Saturday, December 1, 2012

BOLIVIA DEFENDS MOTHER EARTH FROM THE THREAT OF CARBON MARKETS

Photo by Michelle Cook, Navajo, at the Conference
for the Protection of Mother Earth and Rights of Nature 2010
BOLIVIA'S PROPOSAL: STRENGTHENING MARKETS NOT BASED FOREST MANAGEMENT

In Qatar, at the UN COP 18, Bolivia continues fight for Mother Earth

By Plurinational State of Bolivia
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Espanol
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During the 18th Conference of the Parties of the United Nations Framework Convention on Climate Change in Doha, Qatar, the Bolivian delegation reaffirmed its rejection of the use and expansion of the carbon market as a tool to reduce emissions that cause climate change in the world and presented a proposal with alternative tools in carbon markets.

With President Evo Morales, in the mountains of Bolivia,
at soccer game and feast, during Mother Earth Conference
2010 Photo Brenda Norrell Censored News
The Plurinational State of Bolivia proposed the implementation of a new mechanism to prevent deforestation and avoid the emission of millions of tons of greenhouse gases into the atmosphere, which will be funded through the Green Fund of the Convention, by public funds from developed countries, historical causes of the problem, in line with the commitments made by these countries for a decade with no results to date.
The mechanism proposed by Bolivia, different and critical of REDD represents are real and consistent with the principles of the Convention, notably with the principles of equity, historical responsibility and climate debt. This proposal seeks to achieve real reductions and not speculation about trends, supplemented by actual reduction actions within industrialized countries, thus avoiding transfer their responsibilities to developing countries.

BOLIVIA PRESENTED THE NON-MARKET BASED JOINT MITIGATION AND ADAPTATION MECHANISM FOR THE INTEGRAL AND SUSTAINABLE MANAGEMENT OF FORESTS

Doha, December 1 Bolivian delegation in Doha

The struggle to curb forest carbon markets continues in Doha. Bolivia has raised in the sessions of the Working Group on "Reducing Emissions from Deforestation and Forest Degradation" the need to take seriously into account the document of Rio + 20 "The future we want" in which it is stated that there are different approaches to achieve sustainable development and the need for developing holistic and integrated approaches taking into account harmony with nature.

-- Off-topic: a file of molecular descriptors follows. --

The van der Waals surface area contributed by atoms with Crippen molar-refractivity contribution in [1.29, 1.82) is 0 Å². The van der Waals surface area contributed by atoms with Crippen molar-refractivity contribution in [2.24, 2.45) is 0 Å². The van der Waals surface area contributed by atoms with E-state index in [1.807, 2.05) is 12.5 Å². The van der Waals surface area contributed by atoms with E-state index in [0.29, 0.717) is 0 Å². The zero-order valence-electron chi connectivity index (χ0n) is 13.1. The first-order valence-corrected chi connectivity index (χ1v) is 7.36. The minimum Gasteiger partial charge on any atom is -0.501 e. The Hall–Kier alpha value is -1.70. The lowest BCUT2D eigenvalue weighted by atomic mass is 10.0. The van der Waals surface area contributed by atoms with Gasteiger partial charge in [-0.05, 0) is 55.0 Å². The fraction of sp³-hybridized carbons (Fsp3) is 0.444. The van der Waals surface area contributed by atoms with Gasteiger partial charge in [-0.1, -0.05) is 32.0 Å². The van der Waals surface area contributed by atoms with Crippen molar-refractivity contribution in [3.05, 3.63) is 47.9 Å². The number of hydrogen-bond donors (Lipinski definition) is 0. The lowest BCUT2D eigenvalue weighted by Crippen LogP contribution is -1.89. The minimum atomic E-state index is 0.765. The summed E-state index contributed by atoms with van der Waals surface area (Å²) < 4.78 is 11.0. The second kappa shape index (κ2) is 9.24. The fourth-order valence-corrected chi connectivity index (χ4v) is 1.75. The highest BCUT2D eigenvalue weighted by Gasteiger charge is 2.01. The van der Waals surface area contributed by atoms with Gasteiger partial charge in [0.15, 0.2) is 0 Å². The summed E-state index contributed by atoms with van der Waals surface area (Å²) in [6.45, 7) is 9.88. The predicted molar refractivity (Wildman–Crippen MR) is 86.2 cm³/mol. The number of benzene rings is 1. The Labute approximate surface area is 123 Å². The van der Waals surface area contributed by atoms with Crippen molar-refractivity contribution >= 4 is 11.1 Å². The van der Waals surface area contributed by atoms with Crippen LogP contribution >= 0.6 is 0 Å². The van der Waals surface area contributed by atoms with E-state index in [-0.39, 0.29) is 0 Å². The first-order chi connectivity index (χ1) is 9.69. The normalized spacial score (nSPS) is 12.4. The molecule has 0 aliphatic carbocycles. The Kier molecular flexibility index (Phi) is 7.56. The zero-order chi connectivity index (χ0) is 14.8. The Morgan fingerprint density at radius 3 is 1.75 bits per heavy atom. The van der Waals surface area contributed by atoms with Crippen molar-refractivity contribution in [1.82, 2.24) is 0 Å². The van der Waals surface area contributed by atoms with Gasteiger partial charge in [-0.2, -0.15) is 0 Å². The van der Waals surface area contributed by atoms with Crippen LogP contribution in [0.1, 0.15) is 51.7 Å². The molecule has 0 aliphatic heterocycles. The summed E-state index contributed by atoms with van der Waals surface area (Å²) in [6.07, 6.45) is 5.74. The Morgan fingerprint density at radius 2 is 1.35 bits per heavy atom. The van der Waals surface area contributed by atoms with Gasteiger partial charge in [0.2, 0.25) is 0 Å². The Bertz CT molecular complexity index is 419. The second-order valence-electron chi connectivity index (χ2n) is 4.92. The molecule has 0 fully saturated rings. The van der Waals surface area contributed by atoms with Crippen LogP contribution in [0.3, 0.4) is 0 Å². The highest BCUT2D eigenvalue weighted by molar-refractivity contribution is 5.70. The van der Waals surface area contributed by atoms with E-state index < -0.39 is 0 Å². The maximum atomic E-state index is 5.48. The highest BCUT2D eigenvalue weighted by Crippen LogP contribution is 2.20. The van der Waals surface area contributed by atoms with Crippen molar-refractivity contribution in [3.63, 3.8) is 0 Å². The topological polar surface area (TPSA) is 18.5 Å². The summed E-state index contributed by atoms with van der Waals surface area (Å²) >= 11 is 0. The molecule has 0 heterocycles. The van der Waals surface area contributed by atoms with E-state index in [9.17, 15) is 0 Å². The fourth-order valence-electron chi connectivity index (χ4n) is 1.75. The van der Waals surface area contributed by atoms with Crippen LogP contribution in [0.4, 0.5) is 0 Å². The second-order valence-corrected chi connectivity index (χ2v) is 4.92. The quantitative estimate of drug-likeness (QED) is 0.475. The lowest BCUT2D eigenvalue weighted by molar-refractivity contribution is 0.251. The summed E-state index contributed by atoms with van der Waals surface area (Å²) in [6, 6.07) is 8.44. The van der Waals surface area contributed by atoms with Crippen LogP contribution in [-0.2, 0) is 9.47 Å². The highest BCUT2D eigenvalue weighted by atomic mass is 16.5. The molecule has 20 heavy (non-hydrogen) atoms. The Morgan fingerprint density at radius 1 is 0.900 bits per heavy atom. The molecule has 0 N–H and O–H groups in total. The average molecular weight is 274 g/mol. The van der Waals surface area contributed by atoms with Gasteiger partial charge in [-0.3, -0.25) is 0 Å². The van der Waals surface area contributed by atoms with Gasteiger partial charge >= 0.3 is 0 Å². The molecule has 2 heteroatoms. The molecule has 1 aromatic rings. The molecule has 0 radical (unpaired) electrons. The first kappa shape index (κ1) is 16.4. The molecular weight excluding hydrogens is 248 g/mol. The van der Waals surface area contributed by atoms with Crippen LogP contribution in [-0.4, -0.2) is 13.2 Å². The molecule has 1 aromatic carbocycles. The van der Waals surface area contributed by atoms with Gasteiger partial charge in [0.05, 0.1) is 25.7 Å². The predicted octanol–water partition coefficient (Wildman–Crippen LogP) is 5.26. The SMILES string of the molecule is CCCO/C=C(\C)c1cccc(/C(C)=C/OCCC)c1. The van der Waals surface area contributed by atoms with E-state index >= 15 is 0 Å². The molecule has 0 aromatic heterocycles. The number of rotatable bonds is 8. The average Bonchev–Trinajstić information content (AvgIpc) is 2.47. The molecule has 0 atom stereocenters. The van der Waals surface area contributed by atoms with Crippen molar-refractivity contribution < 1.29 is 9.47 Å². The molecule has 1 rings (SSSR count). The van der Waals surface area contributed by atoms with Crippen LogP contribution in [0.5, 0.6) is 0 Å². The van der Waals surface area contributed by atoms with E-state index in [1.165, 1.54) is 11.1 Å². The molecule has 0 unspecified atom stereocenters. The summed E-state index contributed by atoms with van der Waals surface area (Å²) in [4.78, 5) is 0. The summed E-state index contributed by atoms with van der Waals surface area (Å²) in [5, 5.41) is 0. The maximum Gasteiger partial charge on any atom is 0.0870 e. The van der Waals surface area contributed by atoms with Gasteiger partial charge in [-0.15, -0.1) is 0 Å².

Bolivia is proposing at Doha the recognition by the Convention of a "Joint Mitigation and Adaptation Mechanism for the Integral and Sustainable Management of Forests" as a non-market approach to promote reduction of emissions in the context of deforestation and forest degradation, giving continuity to the agreements reached at COP17 in Durban 2011, when a decision for the development of non-market based approaches was achieved.

The Bolivian proposal is oriented to establish a mechanism to promote reduction of deforestation and forest degradation in the context of the sustainable management of forests which is based in the following foundations: the non-commercialization of the environmental functions of forests, the recognition of the multiple and holistic functions of forests, and the strengthening of local forest governance. Instead of promoting ex post payments once reduction of carbon stocks are achieved, the Bolivian proposal calls for ex ante long-term finance not only to achieve mitigation goals but also adaptation needs in order to help local communities and local population to facilitate forest conservation and the transition to better land use through the development of more sustainable production system (linking agriculture and forestry).

Also, Bolivia has submitted to the Secretariat a proposal to incorporate the consideration of the Joint Mitigation and Adaptation Mechanism in the working group of "various approaches to promote mitigation", calling also for the halt in the implementation of market mechanisms in climate change. Bolivia has suggested that any approach or mechanism oriented to promote mitigation should take into account the following principles: principles of equity and Common but Differentiated Responsibilities of the Convention; sustainable development in harmony and balance with Mother Earth, including ethical responsibility, and change of unsustainable patterns of consumption and production; non-commodification and non-financialization of the environmentally functions of Mother Earth; and conceptual congruity with the basic science of climate change. Since only non-market based approaches are able to meet such principles, those should be promoted as the solution to cope climate change.



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